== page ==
A few months back, during a typically cold and wet northwest evening, my children and I were watching the Olympics together. We had come for the aerial competition, with its gaudy flips and hangtime, but stuck around for four-man bobsledding. The kids, after composing themselves from the thrill of just how fast those men were going down that death-defying coaster of ice, would unfailingly ask me after every run whether the team had done good or bad.
For them, see, there was no difference. There was only pure, blinding, thrilling speed. Saying “well that team went four hundredths of a second faster than the team before them, so they feel like the years of ceaseless toil, financial sacrifice, and effort have been rewarded, while those other guys feel as though the ground has come up and swallowed them whole” just doesn’t resonate with them, and more’s the better for that I suppose.
The only way it could be explained to them was when, through the magic of television, the broadcast superimposed multiple runs on top of each other, similar to that famous Yu Darvish gif you’ve all seen. Here now was a simple thing to see, easily understood. One team was, just, ahead of all the rest. My kids had fewer questions after that.
For anyone watching the first two and a half games of this Astros series, sans context, it would be easy to think these teams are nearly equally matched. The Mariners rotation, which I have taken ample opportunity to savage on multiple occasions, was largely effective against a terrific Houston offense. The Mariner bats, facing a comically talented rotation, were scraping out just enough runs. Through two games, and six innings, the teams were at a stalemate.
And then, they weren’t. Mike Leake seemingly kept throwing the same pitches, at the same velocity, in the same places he had the previous six innings, but now they weren’t being missed. They were getting hit, and hard. Nick Vincent had the same experience. Dee Gordon and Mitch Haniger were misplaying balls and suddenly the Astros were better than the Mariners, and by quite a bit.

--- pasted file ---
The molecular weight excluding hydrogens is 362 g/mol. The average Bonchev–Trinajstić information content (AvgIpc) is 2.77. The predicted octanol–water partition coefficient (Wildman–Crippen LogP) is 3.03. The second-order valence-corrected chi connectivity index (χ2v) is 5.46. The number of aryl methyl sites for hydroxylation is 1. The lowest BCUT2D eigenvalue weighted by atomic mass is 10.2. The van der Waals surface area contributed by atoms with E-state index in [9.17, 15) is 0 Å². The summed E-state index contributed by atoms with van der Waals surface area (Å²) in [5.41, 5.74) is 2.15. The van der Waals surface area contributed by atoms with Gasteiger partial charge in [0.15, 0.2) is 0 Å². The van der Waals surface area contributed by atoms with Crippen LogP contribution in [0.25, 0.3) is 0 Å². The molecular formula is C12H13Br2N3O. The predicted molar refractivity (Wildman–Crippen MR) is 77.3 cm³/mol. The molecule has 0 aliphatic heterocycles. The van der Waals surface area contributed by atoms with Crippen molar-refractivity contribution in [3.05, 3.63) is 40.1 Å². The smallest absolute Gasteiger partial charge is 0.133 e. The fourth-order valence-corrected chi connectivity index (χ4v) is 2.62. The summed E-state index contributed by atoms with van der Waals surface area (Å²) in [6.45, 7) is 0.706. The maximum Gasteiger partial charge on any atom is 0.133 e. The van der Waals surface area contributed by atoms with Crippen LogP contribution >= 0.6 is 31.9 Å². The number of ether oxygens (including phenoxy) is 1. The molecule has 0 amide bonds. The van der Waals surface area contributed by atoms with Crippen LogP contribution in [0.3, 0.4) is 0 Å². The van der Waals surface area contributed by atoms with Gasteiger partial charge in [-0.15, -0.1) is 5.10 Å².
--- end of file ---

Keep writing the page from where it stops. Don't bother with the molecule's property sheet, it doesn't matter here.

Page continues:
The baseball season will do that. Every team is good. Every player is an amazing blend of athleticism, skill, and work ethic. Sure, just like bobsledding you’ll have some poor group form an underfunded country, in baseball’s case we’ll say the Reds, who even a moment’s glance says does not belong out there. But by and large it feels like the margins are so close, the difference between victory and defeat so small as to be nearly invisible at times. The nature of the sport is such that can very easily fool yourself into thinking a baseball season is just millions of coin flips, with randomness the One True God.
But just because the baseline is otherworldly excellence, does not mean it’s also the ceiling. All these players are so good, and so talented. But the win/loss record superimposes two teams’ journey down the same path. Over that journey, one always separates itself from the rest, even if it’s only by hundredths of a second. There’s always a winner, so there’s always a loser.